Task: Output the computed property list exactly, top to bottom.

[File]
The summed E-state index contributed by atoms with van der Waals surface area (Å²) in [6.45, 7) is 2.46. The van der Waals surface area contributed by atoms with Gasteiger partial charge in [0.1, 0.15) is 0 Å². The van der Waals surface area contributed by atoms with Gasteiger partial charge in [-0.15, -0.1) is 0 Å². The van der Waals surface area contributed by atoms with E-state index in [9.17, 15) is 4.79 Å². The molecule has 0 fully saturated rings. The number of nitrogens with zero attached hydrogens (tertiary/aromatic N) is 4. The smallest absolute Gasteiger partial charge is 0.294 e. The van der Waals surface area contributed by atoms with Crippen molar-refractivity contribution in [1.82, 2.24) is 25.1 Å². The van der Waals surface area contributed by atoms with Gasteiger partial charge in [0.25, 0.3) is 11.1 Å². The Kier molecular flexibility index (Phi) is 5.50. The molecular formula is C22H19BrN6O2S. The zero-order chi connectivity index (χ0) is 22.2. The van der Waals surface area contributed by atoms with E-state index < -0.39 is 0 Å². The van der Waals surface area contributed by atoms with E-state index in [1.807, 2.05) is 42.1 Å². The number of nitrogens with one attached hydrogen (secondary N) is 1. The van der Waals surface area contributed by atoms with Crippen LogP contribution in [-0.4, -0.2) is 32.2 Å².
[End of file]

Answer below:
The summed E-state index contributed by atoms with van der Waals surface area (Å²) in [6.45, 7) is 2.46. The van der Waals surface area contributed by atoms with Gasteiger partial charge in [0.1, 0.15) is 0 Å². The van der Waals surface area contributed by atoms with Gasteiger partial charge in [-0.15, -0.1) is 0 Å². The van der Waals surface area contributed by atoms with E-state index in [9.17, 15) is 4.79 Å². The molecule has 0 fully saturated rings. The number of nitrogens with zero attached hydrogens (tertiary/aromatic N) is 4. The smallest absolute Gasteiger partial charge is 0.294 e. The van der Waals surface area contributed by atoms with Crippen molar-refractivity contribution in [1.82, 2.24) is 25.1 Å². The van der Waals surface area contributed by atoms with Gasteiger partial charge in [0.25, 0.3) is 11.1 Å². The Kier molecular flexibility index (Phi) is 5.50. The molecular formula is C22H19BrN6O2S. The zero-order chi connectivity index (χ0) is 22.2. The van der Waals surface area contributed by atoms with E-state index < -0.39 is 0 Å². The van der Waals surface area contributed by atoms with E-state index in [1.807, 2.05) is 42.1 Å². The number of nitrogens with one attached hydrogen (secondary N) is 1. The van der Waals surface area contributed by atoms with Crippen LogP contribution in [-0.4, -0.2) is 32.2 Å².